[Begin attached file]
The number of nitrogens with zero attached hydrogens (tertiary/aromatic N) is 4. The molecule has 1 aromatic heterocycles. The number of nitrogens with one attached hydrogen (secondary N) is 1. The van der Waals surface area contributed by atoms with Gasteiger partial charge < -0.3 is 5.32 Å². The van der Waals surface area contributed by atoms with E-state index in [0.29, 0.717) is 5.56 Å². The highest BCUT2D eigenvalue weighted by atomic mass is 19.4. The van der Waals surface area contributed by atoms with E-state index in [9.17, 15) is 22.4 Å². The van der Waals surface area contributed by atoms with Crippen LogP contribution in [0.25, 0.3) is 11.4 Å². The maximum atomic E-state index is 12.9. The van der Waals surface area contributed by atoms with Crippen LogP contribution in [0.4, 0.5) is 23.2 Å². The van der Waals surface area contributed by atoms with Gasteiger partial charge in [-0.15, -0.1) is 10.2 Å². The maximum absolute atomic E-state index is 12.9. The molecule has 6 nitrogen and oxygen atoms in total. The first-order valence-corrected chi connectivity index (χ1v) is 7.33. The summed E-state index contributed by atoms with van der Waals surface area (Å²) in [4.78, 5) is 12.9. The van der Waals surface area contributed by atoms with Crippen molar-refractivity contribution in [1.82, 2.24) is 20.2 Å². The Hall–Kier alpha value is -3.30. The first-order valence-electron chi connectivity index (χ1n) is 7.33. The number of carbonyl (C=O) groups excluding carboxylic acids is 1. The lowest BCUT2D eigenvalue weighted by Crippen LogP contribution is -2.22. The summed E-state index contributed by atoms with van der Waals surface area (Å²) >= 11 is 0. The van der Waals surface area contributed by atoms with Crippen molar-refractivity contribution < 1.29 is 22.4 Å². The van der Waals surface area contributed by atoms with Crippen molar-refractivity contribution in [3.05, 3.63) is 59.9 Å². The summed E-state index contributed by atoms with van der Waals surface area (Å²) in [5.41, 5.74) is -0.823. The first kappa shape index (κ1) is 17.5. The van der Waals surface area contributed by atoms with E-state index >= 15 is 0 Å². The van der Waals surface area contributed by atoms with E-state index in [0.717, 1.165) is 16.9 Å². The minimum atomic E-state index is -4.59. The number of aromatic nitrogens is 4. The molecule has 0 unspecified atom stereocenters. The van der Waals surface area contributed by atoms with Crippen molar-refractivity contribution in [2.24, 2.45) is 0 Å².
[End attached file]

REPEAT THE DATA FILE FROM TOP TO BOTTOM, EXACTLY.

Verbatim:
The number of nitrogens with zero attached hydrogens (tertiary/aromatic N) is 4. The molecule has 1 aromatic heterocycles. The number of nitrogens with one attached hydrogen (secondary N) is 1. The van der Waals surface area contributed by atoms with Gasteiger partial charge < -0.3 is 5.32 Å². The van der Waals surface area contributed by atoms with E-state index in [0.29, 0.717) is 5.56 Å². The highest BCUT2D eigenvalue weighted by atomic mass is 19.4. The van der Waals surface area contributed by atoms with E-state index in [9.17, 15) is 22.4 Å². The van der Waals surface area contributed by atoms with Crippen LogP contribution in [0.25, 0.3) is 11.4 Å². The maximum atomic E-state index is 12.9. The van der Waals surface area contributed by atoms with Crippen LogP contribution in [0.4, 0.5) is 23.2 Å². The van der Waals surface area contributed by atoms with Gasteiger partial charge in [-0.15, -0.1) is 10.2 Å². The maximum absolute atomic E-state index is 12.9. The molecule has 6 nitrogen and oxygen atoms in total. The first-order valence-corrected chi connectivity index (χ1v) is 7.33. The summed E-state index contributed by atoms with van der Waals surface area (Å²) in [4.78, 5) is 12.9. The van der Waals surface area contributed by atoms with Crippen molar-refractivity contribution in [1.82, 2.24) is 20.2 Å². The Hall–Kier alpha value is -3.30. The first-order valence-electron chi connectivity index (χ1n) is 7.33. The number of carbonyl (C=O) groups excluding carboxylic acids is 1. The lowest BCUT2D eigenvalue weighted by Crippen LogP contribution is -2.22. The summed E-state index contributed by atoms with van der Waals surface area (Å²) >= 11 is 0. The van der Waals surface area contributed by atoms with Crippen molar-refractivity contribution < 1.29 is 22.4 Å². The van der Waals surface area contributed by atoms with Crippen molar-refractivity contribution in [3.05, 3.63) is 59.9 Å². The summed E-state index contributed by atoms with van der Waals surface area (Å²) in [5.41, 5.74) is -0.823. The first kappa shape index (κ1) is 17.5. The van der Waals surface area contributed by atoms with E-state index >= 15 is 0 Å². The van der Waals surface area contributed by atoms with E-state index in [0.717, 1.165) is 16.9 Å². The minimum atomic E-state index is -4.59. The number of aromatic nitrogens is 4. The molecule has 0 unspecified atom stereocenters. The van der Waals surface area contributed by atoms with Crippen molar-refractivity contribution in [2.24, 2.45) is 0 Å².